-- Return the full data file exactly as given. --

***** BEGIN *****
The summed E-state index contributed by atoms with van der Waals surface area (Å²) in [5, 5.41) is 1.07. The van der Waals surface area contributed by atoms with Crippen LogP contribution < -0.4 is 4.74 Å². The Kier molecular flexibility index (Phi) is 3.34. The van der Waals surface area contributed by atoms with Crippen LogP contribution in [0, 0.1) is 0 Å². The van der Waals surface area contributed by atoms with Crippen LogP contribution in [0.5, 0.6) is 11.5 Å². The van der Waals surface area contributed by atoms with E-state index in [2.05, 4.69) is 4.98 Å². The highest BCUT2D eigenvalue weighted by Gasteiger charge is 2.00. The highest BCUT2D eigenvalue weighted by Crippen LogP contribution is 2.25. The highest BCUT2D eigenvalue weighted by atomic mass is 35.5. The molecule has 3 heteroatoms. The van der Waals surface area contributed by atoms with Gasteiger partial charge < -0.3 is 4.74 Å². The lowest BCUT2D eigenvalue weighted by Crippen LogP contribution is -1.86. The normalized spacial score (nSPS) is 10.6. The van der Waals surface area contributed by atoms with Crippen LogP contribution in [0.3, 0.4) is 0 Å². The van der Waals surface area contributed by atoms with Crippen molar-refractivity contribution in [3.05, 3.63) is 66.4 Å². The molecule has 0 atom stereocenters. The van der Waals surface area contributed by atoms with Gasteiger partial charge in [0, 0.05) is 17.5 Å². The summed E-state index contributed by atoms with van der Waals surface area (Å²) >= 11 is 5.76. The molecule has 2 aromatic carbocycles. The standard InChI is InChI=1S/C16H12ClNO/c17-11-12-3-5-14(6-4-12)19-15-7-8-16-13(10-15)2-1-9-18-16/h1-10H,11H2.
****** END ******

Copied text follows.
The summed E-state index contributed by atoms with van der Waals surface area (Å²) in [5, 5.41) is 1.07. The van der Waals surface area contributed by atoms with Crippen LogP contribution < -0.4 is 4.74 Å². The Kier molecular flexibility index (Phi) is 3.34. The van der Waals surface area contributed by atoms with Crippen LogP contribution in [0, 0.1) is 0 Å². The van der Waals surface area contributed by atoms with Crippen LogP contribution in [0.5, 0.6) is 11.5 Å². The van der Waals surface area contributed by atoms with E-state index in [2.05, 4.69) is 4.98 Å². The highest BCUT2D eigenvalue weighted by Gasteiger charge is 2.00. The highest BCUT2D eigenvalue weighted by Crippen LogP contribution is 2.25. The highest BCUT2D eigenvalue weighted by atomic mass is 35.5. The molecule has 3 heteroatoms. The van der Waals surface area contributed by atoms with Gasteiger partial charge < -0.3 is 4.74 Å². The lowest BCUT2D eigenvalue weighted by Crippen LogP contribution is -1.86. The normalized spacial score (nSPS) is 10.6. The van der Waals surface area contributed by atoms with Crippen LogP contribution in [0.3, 0.4) is 0 Å². The van der Waals surface area contributed by atoms with Crippen molar-refractivity contribution in [3.05, 3.63) is 66.4 Å². The molecule has 0 atom stereocenters. The van der Waals surface area contributed by atoms with Gasteiger partial charge in [0, 0.05) is 17.5 Å². The summed E-state index contributed by atoms with van der Waals surface area (Å²) >= 11 is 5.76. The molecule has 2 aromatic carbocycles. The standard InChI is InChI=1S/C16H12ClNO/c17-11-12-3-5-14(6-4-12)19-15-7-8-16-13(10-15)2-1-9-18-16/h1-10H,11H2.